Let’s start with the facts – you clearly love the wondrous four-legged friends that we call our companions. Why else would you be here?
You’ve undoubtedly heard of the Goldendoodle or the Labradoodle. Both are incredible breeds that combine fun and cuteness in one fun-filled package. But have you heard of the Irish Doodle?
Perhaps you’ve heard of these designer dogs by other names – the Irish Setter Poodle Mix, the Irish Doodle Setter, the Irish Setter Poo? Yep, they have a lot of nicknames. These fun, intelligent, and energetic pups are perfect for any family. Whether you’re alone or have a large family with children, this shaggy breed is a fantastic addition to your household.
So, if you’ve taken a liking to this designer breed, and want to learn more, then read on. This guide will tell you everything about the Irish Setter Poodle mix.
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- 1 1. What is an Irish Doodle?
- 2 2. The Parent Breeds: Irish Setter and Poodle
- 3 3. Irish Doodle Temperament and Personality
- 4 4. Irish Doodle Appearance
- 5 5. Taking Care of an Irish Doodle
- 6 6. Irish Doodle Life Expectancy
- 7 Common Health Concerns for the Irish Doodle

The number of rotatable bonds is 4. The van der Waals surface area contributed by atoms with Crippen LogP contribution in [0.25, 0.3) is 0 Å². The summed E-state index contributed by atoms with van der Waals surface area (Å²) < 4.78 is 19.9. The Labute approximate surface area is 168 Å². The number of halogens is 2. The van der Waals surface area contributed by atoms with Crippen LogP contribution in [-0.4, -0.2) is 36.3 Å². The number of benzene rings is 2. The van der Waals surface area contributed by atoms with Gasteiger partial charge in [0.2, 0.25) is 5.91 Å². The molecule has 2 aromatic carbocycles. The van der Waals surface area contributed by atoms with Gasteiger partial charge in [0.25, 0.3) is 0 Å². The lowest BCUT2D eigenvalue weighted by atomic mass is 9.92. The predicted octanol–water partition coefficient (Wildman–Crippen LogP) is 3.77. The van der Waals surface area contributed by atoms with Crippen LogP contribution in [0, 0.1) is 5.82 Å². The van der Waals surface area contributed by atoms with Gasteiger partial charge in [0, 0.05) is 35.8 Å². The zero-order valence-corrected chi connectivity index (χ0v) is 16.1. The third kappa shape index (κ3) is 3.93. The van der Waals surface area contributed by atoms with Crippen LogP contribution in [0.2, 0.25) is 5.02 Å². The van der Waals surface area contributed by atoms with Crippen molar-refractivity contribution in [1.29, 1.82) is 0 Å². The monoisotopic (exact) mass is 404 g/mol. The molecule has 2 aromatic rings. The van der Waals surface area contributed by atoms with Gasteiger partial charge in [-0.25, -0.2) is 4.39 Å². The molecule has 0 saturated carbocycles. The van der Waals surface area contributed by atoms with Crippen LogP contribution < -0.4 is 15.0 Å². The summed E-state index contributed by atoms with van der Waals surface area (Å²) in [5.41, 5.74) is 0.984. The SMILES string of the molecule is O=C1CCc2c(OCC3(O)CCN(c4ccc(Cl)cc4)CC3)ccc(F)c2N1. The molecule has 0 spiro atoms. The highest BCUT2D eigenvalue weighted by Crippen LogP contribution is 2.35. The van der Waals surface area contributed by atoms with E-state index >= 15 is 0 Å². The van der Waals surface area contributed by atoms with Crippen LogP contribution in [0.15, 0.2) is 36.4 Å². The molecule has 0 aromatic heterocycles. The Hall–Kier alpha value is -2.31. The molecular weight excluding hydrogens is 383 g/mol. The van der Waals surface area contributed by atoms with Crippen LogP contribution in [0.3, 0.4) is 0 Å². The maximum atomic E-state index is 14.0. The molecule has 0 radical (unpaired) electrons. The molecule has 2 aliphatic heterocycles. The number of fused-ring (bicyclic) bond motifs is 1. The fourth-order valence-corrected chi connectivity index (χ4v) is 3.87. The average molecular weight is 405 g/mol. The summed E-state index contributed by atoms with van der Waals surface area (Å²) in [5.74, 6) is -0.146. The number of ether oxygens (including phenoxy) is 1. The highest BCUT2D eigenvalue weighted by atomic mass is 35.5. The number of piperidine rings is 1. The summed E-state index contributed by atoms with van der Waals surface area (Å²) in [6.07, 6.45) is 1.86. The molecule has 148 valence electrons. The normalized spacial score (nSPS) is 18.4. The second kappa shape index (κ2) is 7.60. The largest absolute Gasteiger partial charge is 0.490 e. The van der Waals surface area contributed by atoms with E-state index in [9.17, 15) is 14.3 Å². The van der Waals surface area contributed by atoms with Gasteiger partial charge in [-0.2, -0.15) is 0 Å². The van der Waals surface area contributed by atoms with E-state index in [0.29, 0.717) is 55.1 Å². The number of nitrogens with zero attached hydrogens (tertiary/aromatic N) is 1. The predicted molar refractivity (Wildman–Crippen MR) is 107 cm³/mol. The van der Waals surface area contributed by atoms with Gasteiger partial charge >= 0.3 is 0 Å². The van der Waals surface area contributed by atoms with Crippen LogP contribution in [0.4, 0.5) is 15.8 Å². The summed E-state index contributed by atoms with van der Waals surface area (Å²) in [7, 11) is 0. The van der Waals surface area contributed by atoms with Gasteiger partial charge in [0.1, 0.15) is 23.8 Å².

- 8 7. Pros and Cons of the Irish Doodle
- 9 Frequently Asked Questions About the Irish Doodle
- 10 Final Thoughts on the Irish Doodle
1. What is an Irish Doodle?
Simply put, Irish Doodle pups are a designer mixed breed that is part Irish Setter and part Poodle. They are a popular dog breed, likely due to their fun-loving and intelligent personalities but also because they are one of the best-behaved dog breeds you can get.
They inherited the best traits of the Irish Setter and Poodle, so you can expect them to be a great addition to your home. These canines are typically bred for their skills in hunting and retrieving. However, don’t let that fool you – they have plenty to offer the everyday family.
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For starters, the Irish Doodle is known to be quite affectionate, playful, and tolerant of children and strangers. Since they are considered a designer breed, they are often used in agility contests and contest training.
Like all dogs, this breed runs the risk of becoming agitated and anxious, especially without the proper mental and physical stimulation. But don’t worry – we will get more into that later.